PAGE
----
‘Oregon 17’ is an early maturing bush green bean of ‘Blue Lake’ pod type. Its use may permit an earlier beginning of operations by Oregon processors. ‘Oregon 17’ is about two days earlier than ‘Oregon 1604’, a standard cultivar for commercial canners in western Oregon. ‘Oregon 17’ should yield less than ‘Oregon 1604.’ However, this deficiency may be offset by greater processing efficiency of ‘Oregon 17’ pods, which are smoother and straighter than those of ‘Oregon 1604’.
Lines Oregon 4, 5, 6, and 14 carrot CDaucus carota L.) were released for breeding or further selection, after the Oregon State University breeding program was terminated in 1978. These lines were developed at Corvallis with consistent exposure to wet autumn weather and are considered to have useful resistance to cracking and rotting under such conditions. They are primarily for processing use, and have shown good quality when canned or frozen, with deep orange to red-orange color and little occurrence of green core.
‘Oregon 43’, is a bush green bean (Phaseolus vulgaris L.) of ‘Blue Lake’ type, developed for processing in western Oregon. ‘Oregon 43’ will usually equal or exceed the yield of ‘Oregon 1604’, a currently important cultivar, at smaller sieve sizes. It thus may give more favorable grades and higher return to the grower, but, pod wall fiber can develop by the sieve-6 stage of maturity, requiring careful management by processors. General quality of ‘Oregon 43’ has been acceptable for canning and freezing when it is harvested within a normal commercial maturity range. It may be of most value where a large percentage of sieve-4 pods are needed.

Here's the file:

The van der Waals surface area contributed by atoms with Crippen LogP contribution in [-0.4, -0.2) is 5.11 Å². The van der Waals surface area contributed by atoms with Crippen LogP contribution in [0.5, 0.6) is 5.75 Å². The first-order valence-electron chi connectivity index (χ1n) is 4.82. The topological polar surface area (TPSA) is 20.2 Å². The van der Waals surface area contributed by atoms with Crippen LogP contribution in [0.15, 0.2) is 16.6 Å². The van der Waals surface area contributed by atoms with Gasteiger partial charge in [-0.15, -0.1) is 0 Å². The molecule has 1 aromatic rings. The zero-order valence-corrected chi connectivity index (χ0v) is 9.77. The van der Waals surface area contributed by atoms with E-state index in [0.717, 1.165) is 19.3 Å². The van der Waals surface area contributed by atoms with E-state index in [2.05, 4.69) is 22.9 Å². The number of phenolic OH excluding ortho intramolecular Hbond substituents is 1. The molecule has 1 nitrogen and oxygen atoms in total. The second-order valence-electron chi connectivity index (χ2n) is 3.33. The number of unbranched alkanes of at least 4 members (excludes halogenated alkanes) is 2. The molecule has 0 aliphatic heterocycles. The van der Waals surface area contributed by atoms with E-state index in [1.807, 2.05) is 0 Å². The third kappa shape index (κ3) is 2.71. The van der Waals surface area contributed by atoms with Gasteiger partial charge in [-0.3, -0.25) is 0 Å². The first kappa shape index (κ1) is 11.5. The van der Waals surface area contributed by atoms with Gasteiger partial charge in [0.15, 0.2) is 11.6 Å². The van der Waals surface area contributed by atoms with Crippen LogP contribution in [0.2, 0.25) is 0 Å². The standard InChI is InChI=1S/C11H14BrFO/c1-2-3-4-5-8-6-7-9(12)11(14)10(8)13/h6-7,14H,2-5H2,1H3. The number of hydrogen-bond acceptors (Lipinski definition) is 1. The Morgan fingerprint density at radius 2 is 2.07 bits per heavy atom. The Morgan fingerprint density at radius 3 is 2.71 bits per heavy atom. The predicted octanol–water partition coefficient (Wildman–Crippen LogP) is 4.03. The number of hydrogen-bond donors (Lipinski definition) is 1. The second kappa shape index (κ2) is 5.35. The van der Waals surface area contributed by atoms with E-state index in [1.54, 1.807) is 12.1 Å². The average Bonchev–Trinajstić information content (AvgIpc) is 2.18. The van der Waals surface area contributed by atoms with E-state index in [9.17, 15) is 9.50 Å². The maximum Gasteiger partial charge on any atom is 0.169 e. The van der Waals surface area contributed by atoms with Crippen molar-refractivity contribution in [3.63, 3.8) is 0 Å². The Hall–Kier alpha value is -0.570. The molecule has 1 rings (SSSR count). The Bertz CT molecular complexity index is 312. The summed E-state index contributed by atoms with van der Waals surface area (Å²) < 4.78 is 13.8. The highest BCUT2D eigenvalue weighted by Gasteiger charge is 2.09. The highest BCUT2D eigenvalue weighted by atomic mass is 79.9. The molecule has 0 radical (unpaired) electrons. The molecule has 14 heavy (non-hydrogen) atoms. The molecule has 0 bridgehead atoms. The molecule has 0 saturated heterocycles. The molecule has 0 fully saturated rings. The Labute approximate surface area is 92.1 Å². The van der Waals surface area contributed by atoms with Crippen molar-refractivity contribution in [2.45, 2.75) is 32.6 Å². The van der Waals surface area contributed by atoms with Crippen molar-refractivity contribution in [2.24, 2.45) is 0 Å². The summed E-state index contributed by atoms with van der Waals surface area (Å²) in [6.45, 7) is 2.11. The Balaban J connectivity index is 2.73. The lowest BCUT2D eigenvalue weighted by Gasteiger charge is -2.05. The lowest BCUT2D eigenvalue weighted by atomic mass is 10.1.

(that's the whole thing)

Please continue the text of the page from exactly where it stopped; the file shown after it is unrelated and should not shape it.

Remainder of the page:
‘Oregon Trail’ combines ‘Blue Lake’ flavor, color, and texture in a large pod borne on a bush plant. It differs from other bush green bean cultivars (1–5) recently released by Oregon State University in its longer pod and slightly less concentrated bearing habit. ‘Oregon Trail’ is recommended primarily for home gardens but may be useful also for processing or fresh market where large sieve pods are acceptable.
Concentration of 17 volatile components in canned, frozen, and fresh green bean pods was determined by gas-liquid chromatography. Only l-octen-3-ol differed quantitatively with cultivar. Almost all volatile components detected in frozen pods were greatly reduced or lost as compared to those in fresh pods. In canned pods most of the “higher boiling” compounds were found to decrease while some “lower boiling” compounds increased considerably, l-octen-3-ol, a significant component of bean flavor, increased with time after thawing of the frozen samples, while very little change was observed in the concentration of other compounds. In fresh green beans the concentration of l-octen-3-ol was highest early in pod growth and decreased rapidly through the 21st day after anthesis and attainment of maximum marketable pod size.